It requires a strong supplier relationship management program within each category. Every mature CM effort in the private sector and in the UK government has an SRM initiative that works with companies across our enterprise and creates tiers of companies based on spend, mission criticalness, or other factors, with scorecards and clear outcomes.
On the innovation front, a year ago I talked about the need to strengthen the core capacity of the acquisition workforce to use innovation strategies that deliver real results.
Equally important, I said we must be more effective at building capacity to make sure it is taking hold. To put it another way, if we want to develop a digital capability and an agile mindset within agencies, we must ensure that everyone understands the new approach and the many benefits to the agency.
I hear about the challenges in this space from my industry partners. Some companies do not trust the Federal Government and see far more downside than upside in working with us.
One contractor association doesn’t like it when we say “we’re the world’s largest buyer.” I was confused at first – because factually it’s correct. But others will say that the commercial market may dwarf any business the Federal Government, including DOD, can provide.
If our goal is to reach non-traditional suppliers, and especially fast-moving technology companies, streamlined commercial-like acquisition policies will be essential. We created the TechFar to show that our regulations contain most of the needed authorities, but they are seldom used.
We know our workforce is not adequately trained in the use of fast-track, flexible policies. Some agencies still require six months to process a simplified acquisition. Moreover, our workforce can be risk-adverse, particularly with anything perceived to be innovative.
In fact, our FY15 FEVS data showed that while 91% of Federal contracting professionals actively look for ways to do their job better, only 37% feel that creativity and innovation are rewarded.
So it starts with creating new specialized teams focused on learning innovative approaches to buying it and then ensuring that they have support and visibility from the top, including OMB.
Joanie Newhart, the head of workforce training at OFPP, and Traci Walker, a contracting officer with the office of the CIO’s U.S. Digital Service, have shepherded the creation of the Government’s first certified team of digital IT Acquisition specialists.
We kicked off our first class last November – a class of 30 contracting professionals, almost all with some it contracting experience. The main focus of the training is how to contract for agile development for IT, and more generally how to manage digital service contracts and how to manage change.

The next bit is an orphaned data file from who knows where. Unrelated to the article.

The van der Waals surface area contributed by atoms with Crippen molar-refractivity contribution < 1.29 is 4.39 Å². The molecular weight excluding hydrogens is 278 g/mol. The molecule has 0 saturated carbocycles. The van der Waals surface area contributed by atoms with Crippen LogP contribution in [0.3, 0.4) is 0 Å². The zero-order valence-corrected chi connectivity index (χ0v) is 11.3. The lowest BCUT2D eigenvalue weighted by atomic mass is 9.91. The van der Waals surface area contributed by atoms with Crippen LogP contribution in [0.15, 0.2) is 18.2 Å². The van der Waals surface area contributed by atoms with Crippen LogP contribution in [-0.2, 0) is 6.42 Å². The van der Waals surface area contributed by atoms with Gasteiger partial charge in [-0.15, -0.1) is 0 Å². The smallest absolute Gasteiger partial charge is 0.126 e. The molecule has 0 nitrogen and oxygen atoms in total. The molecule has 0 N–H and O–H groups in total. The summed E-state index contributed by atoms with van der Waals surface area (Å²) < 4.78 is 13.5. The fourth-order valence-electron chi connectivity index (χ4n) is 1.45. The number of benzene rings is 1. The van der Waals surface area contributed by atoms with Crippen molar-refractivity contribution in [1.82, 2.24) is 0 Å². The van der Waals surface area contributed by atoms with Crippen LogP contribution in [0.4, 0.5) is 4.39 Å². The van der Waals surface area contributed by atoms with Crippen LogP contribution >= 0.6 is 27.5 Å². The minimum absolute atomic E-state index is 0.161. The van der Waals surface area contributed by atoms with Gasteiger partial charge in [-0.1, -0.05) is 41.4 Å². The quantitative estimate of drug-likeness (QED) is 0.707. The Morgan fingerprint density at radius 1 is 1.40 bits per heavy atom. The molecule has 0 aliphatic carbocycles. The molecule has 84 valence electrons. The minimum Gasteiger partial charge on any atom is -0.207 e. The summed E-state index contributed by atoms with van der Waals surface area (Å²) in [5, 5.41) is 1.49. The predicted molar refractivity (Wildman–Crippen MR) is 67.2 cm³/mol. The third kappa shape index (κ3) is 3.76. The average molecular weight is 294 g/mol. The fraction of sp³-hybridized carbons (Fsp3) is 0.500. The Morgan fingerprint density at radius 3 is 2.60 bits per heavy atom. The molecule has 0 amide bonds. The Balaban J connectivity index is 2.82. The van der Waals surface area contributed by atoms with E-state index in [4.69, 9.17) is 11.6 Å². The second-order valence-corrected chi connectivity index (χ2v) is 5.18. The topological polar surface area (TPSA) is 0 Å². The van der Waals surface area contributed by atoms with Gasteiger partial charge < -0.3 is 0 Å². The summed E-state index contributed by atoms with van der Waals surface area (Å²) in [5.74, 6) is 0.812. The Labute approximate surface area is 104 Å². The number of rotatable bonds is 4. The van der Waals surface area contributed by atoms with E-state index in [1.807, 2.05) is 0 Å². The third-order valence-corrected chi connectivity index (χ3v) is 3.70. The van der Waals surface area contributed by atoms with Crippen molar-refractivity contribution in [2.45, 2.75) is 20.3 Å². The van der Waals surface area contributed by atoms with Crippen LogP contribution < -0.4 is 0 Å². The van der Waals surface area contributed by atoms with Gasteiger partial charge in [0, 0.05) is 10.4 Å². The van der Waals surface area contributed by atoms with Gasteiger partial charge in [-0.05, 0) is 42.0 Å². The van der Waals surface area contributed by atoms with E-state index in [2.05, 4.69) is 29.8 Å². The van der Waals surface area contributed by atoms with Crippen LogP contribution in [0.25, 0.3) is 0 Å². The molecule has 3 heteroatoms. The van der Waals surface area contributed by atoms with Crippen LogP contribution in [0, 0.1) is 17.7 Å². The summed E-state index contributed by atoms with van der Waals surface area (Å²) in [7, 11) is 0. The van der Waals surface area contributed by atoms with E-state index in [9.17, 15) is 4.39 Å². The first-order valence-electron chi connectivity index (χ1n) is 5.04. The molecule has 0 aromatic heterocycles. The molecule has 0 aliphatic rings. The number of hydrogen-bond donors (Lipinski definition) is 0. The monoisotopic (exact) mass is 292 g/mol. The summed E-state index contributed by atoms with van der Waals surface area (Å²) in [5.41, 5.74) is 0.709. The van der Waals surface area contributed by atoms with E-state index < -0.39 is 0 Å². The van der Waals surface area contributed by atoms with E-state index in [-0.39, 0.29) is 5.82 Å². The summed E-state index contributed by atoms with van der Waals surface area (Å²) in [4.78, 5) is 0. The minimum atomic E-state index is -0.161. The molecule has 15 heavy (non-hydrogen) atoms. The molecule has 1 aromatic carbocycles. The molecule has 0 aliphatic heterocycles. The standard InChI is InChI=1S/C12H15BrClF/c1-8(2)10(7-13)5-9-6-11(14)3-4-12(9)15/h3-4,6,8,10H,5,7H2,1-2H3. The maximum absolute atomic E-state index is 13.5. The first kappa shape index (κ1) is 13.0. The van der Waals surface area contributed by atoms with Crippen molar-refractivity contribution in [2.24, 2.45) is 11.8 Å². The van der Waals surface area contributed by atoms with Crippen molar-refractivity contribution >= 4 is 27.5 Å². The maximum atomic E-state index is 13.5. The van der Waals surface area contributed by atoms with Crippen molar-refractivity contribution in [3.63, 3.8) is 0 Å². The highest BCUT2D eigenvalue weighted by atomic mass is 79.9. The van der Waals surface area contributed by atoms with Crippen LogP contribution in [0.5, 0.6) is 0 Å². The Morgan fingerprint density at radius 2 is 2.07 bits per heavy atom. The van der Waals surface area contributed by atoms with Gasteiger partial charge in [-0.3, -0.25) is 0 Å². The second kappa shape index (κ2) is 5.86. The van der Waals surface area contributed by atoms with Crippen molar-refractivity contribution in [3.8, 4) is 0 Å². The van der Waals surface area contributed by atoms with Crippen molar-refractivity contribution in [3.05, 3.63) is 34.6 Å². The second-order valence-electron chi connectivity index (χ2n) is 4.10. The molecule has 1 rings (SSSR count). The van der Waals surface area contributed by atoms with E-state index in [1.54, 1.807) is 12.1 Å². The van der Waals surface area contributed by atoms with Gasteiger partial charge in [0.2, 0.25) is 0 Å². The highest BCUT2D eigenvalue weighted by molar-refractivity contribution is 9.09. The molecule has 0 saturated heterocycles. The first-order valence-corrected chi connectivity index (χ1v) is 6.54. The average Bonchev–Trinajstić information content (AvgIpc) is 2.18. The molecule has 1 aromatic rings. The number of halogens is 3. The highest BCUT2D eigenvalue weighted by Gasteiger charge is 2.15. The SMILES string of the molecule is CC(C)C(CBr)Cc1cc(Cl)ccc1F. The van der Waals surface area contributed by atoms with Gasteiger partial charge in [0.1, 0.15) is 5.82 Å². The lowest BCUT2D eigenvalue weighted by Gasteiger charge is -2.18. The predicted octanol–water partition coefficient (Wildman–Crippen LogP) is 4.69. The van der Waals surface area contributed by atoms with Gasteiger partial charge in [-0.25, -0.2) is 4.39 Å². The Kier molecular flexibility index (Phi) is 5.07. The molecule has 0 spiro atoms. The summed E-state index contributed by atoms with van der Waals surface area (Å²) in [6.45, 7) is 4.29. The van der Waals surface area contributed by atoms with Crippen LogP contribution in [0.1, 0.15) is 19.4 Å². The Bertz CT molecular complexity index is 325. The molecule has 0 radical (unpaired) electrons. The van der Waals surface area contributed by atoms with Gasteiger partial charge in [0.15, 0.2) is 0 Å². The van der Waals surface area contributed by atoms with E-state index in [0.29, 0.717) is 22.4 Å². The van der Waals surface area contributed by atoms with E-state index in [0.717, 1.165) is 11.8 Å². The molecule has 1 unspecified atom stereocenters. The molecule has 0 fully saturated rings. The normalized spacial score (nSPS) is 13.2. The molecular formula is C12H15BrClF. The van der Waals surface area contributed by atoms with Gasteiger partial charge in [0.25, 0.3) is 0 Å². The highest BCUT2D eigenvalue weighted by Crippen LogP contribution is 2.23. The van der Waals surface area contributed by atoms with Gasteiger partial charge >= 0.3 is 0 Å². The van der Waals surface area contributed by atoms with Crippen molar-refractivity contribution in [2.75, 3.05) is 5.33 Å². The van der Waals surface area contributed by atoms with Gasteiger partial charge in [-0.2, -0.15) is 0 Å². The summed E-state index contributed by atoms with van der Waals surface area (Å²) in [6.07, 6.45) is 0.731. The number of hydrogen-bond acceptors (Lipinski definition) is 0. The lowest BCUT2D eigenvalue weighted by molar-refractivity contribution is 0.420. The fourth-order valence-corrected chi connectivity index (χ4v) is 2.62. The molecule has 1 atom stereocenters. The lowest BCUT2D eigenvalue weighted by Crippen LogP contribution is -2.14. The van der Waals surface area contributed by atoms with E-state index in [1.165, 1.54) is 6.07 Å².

In addition to traditional classroom material, the course comes with a portal that contains simulations, readings, visual and audio media, role playing exercises, and virtual forums and discussion boards.
The new training itself mimics the principles of agile software design. In traditional training – as in traditional waterfall development – the curriculum is all developed in advance, before the first class, and then rolled out in the course of the training program. For this effort, the later modules were developed "on the fly" based on what had happened in the course earlier on and based on feedback from participants.
Our first class graduates next month, and will start applying their practices to IT acquisitions at their agencies. We’re moving forward with our second class later this year for a total of 60 newly trained digital it acquisition specialists by the end of 2016.
We also need to create a pathway for our innovators to experiment. A few weeks ago, I called for each CFO agency to create an acquisition innovation lab, or a similar mechanism, to encourage testing of innovative ideas and support the adoption of new ways of doing business.
Agencies will appoint advocates, who will participate in a council where they will discuss their challenges, exchange best practices with government and industry experts, and be empowered to encourage testing of new ideas at their agencies.
Agencies will be encouraged to participate in a pilot in which six to seven forward-thinking agencies will construct their labs with support from the U.S. Digital Service and GSA’s 18F. Funding was approved for 18F to provide coaching for integrated lab teams of program, technical, and legal experts. Experience from these priority acquisitions will be recorded in case studies.